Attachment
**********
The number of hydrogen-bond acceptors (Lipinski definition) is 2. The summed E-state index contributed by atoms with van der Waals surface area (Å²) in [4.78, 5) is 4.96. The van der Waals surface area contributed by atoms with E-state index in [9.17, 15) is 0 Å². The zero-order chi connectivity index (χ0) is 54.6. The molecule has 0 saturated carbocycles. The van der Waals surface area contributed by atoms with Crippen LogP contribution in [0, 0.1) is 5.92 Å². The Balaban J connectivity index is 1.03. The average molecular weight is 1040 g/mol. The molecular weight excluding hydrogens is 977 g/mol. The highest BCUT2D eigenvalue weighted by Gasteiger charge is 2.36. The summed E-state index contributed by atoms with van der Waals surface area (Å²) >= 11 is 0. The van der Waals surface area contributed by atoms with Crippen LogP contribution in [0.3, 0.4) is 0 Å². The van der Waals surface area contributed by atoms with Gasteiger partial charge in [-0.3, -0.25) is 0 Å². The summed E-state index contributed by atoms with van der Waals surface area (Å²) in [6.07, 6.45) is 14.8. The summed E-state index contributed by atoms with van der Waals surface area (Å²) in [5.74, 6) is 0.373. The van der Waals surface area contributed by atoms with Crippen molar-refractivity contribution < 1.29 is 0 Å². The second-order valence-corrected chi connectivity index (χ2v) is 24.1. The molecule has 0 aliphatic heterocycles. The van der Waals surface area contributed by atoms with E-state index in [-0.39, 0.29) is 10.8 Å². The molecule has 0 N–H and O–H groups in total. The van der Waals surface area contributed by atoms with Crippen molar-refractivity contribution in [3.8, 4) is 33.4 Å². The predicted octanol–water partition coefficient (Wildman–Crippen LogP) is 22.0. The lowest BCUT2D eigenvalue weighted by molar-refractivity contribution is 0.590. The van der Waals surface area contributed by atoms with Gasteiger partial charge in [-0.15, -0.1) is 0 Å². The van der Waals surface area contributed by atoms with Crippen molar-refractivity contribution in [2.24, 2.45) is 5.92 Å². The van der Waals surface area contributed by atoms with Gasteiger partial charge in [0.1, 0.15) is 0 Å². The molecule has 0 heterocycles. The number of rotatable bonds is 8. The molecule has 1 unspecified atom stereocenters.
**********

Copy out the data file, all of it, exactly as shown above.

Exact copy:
The number of hydrogen-bond acceptors (Lipinski definition) is 2. The summed E-state index contributed by atoms with van der Waals surface area (Å²) in [4.78, 5) is 4.96. The van der Waals surface area contributed by atoms with E-state index in [9.17, 15) is 0 Å². The zero-order chi connectivity index (χ0) is 54.6. The molecule has 0 saturated carbocycles. The van der Waals surface area contributed by atoms with Crippen LogP contribution in [0, 0.1) is 5.92 Å². The Balaban J connectivity index is 1.03. The average molecular weight is 1040 g/mol. The molecular weight excluding hydrogens is 977 g/mol. The highest BCUT2D eigenvalue weighted by Gasteiger charge is 2.36. The summed E-state index contributed by atoms with van der Waals surface area (Å²) >= 11 is 0. The van der Waals surface area contributed by atoms with Crippen LogP contribution in [0.3, 0.4) is 0 Å². The van der Waals surface area contributed by atoms with Gasteiger partial charge in [-0.3, -0.25) is 0 Å². The summed E-state index contributed by atoms with van der Waals surface area (Å²) in [6.07, 6.45) is 14.8. The summed E-state index contributed by atoms with van der Waals surface area (Å²) in [5.74, 6) is 0.373. The van der Waals surface area contributed by atoms with Crippen molar-refractivity contribution < 1.29 is 0 Å². The second-order valence-corrected chi connectivity index (χ2v) is 24.1. The molecule has 0 aliphatic heterocycles. The van der Waals surface area contributed by atoms with E-state index in [-0.39, 0.29) is 10.8 Å². The molecule has 0 N–H and O–H groups in total. The van der Waals surface area contributed by atoms with Crippen molar-refractivity contribution in [3.8, 4) is 33.4 Å². The predicted octanol–water partition coefficient (Wildman–Crippen LogP) is 22.0. The lowest BCUT2D eigenvalue weighted by molar-refractivity contribution is 0.590. The van der Waals surface area contributed by atoms with Gasteiger partial charge in [-0.15, -0.1) is 0 Å². The van der Waals surface area contributed by atoms with Crippen molar-refractivity contribution in [2.24, 2.45) is 5.92 Å². The van der Waals surface area contributed by atoms with Gasteiger partial charge in [0.1, 0.15) is 0 Å². The molecule has 0 heterocycles. The number of rotatable bonds is 8. The molecule has 1 unspecified atom stereocenters.